For the uninitiated, here’s a 30 second history class in Evolution. Although Evolution really has its roots in ancient Grecian naturalism, the current permutation of the theory was first brought to the attention of the scientific world in the nineteenth century by the French biologist Jean Baptiste Lamarck in his book Zoological Philosophy (1809). Lamarck believed that living things possessed an internal energy, a "vital force" that drove them to evolve toward greater complexity. Unfortunately this didn’t take too well with the scientific community. Then Darwin came along. In 1859 he published his book On the Origin of Species which provided a scientifically viable mechanism for the evolution of the species. His book was an instant bestseller and the rest is history.
Darwinism is all about mechanisms! If you don’t have a mechanism, you don’t have Evolution! Sure, morphological similarities and the clear presence of a nested hierarchal system of biological classification might suggest (to the materialist) the idea of a common ancestor, a "Tree" that branched out into the diversity of life we see today. But without a viable scientific mechanism for the supposed phenomenon of biological speciation, there isn’t even a single self-respecting evolutionist in the whole entire world who would claim that Evolution satisfies the technical parameters of a scientific theory, much less a fact. How can Rabbi Slifkin presume to reconcile the supposed loggerhead of Evolution and Torah when he, admittedly, knows little about evolutionary mechanisms? Indeed, he even questions the validity of known evolutionary mechanisms.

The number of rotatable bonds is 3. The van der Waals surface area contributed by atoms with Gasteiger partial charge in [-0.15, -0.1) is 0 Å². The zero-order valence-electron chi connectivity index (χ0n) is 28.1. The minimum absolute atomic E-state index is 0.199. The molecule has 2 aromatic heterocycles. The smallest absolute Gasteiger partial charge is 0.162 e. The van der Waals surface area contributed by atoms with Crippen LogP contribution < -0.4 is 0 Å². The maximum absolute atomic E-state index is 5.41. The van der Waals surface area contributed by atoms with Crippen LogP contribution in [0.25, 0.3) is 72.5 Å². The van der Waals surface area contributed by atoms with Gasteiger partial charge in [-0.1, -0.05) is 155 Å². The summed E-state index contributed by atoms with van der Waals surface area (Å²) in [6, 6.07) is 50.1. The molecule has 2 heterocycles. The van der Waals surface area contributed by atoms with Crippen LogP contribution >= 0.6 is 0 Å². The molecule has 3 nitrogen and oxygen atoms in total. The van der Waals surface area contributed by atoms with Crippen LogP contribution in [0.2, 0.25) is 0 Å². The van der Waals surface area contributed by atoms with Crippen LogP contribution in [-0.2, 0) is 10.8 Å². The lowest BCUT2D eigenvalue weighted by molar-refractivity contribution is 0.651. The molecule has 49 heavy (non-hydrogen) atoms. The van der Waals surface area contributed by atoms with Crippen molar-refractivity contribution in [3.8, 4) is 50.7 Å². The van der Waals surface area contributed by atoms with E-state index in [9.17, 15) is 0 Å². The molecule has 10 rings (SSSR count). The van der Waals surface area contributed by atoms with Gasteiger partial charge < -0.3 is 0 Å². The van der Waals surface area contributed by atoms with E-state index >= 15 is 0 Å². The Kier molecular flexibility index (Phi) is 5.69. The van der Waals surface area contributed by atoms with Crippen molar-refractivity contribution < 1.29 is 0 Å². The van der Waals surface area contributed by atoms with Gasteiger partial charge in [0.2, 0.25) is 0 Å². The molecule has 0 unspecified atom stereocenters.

Third of all, Rabbi Slifkin writes as follows:
More fundamentally, the fact is that it does NOT contradict Torah,
Sure it does. The Torah says that biological species arose suddenly, all at once, via meta-natural fiat. I’m sure I read that somewhere in the Bible. Rabbi Slifkin may feel that his approach of redefining the verses of maaseh bereishis is intellectually satisfying but even he would admit that if we don’t reinterpret the verses to refer to a spiritual infrastructure (or some such other fairy tale), the Torah would indeed contradict Evolution.
Fourth of all, Rabbi Slifkin writes:
and many people will believe in it regardless or what either I or Dr. Betech say.
This amounts to special pleading. In his books Rabbi Slifkin ostensibly sets out to reconcile a very real issue between science and Torah but now, in order to maintain the relevance of his writings in the face of overwhelming scientific evidence to the contrary, Rabbi Slifkin appeals to the ignorance of the masses as his ultimate reason for publishing his book. I don’t buy it. (Actually I did buy his book(s). And actually I freely admit that that Rabbi Slifkin is a talented and engaging writer who happens to possess a substantial amount of zoological knowledge. He certainly knows more than I do about animals…)
I only managed to treat the opening paragraph of Rabbi Slifkin’s most recent post. Tomorrow morning I intend, Please G-d, on finishing my treatment of Rabbi Slifkin's post in a follow up post entitled "Irrelevencies".